Incumbents have focused on incremental innovation with limited success, and have failed to adapt their digital strategies from those created 20 years ago, despite overwhelming evidence that they do not work, and never will

We argue for radical innovation, switching the industry’s focus from advertising to communities, building new use-cases while also sustaining print media for as along as possible, both to buy time but also to develop a multimedia roadmap for utility, entertainment and public good services

Across the EU4, pay-TV is proving resilient in the face of fast growing Netflix (with Amazon trailing), confirming the catalysts of cord-cutting in the US are not present on this side of the Atlantic. Domestic SVOD has little traction so far.

France's pay-TV market seems likely to see consolidation. Meanwhile, Germany's OTT sector is ebullient, with incumbents bringing an array of new or enhanced offers to market.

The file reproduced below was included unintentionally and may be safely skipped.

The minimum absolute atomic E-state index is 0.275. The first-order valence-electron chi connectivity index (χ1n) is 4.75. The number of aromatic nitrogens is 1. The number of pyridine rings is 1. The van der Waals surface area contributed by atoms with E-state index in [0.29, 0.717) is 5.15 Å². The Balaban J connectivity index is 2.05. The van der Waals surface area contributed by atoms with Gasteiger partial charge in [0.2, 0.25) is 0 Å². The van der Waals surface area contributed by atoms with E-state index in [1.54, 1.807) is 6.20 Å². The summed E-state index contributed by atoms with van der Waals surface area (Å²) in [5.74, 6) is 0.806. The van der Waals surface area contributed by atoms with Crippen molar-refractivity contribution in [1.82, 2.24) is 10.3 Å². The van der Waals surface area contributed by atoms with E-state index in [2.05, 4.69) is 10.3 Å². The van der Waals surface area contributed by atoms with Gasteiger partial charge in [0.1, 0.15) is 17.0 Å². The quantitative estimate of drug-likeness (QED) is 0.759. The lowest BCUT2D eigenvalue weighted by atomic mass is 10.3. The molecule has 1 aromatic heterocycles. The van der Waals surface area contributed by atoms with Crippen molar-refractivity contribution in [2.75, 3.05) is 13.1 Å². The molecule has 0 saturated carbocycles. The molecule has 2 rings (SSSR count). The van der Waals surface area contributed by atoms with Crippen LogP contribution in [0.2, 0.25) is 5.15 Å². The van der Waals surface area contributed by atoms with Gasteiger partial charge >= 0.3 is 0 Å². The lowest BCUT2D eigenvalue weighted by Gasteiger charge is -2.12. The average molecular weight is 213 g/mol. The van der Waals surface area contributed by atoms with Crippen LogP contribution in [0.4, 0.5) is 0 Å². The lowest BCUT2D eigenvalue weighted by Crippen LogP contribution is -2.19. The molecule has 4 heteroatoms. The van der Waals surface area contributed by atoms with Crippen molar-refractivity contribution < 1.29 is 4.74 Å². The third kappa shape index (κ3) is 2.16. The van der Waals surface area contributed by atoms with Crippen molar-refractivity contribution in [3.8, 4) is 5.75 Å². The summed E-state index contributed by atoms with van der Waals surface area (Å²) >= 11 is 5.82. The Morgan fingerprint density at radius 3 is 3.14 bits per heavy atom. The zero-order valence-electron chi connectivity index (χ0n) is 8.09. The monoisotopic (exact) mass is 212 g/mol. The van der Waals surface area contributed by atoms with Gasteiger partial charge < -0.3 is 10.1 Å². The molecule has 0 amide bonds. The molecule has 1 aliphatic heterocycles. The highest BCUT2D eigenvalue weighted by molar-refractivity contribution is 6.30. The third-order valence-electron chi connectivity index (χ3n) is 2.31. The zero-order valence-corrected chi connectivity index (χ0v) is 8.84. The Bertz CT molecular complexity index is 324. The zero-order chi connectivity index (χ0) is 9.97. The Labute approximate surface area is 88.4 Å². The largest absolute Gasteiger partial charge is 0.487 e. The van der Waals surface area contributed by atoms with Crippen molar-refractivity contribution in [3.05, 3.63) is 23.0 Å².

Italy has been left with a sole major pay-TV platform—Sky—following Mediaset's withdrawal, while Spain's providers, by and large, are enjoying continued growth in subscriptions driven by converged bundles and discounts.

In a display of chutzpah, Mediapro acquired the Ligue 1 domestic broadcasting rights from 2020-24 in what is the most disruptive shock to the French broadcasting industry in a generation; one that is likely to accelerate Canal+’s decline, force a review of the outdated regulatory framework, and possibly spur an M&A spree.

The Mediapro move only makes sense as a highly speculative bid to resell the rights, or a dedicated channel, to French platforms in 2020. The odds are high that the broker ultimately fails to fulfil the contract, as just happened in Italy, where Sky is now expected to get the Serie A licence.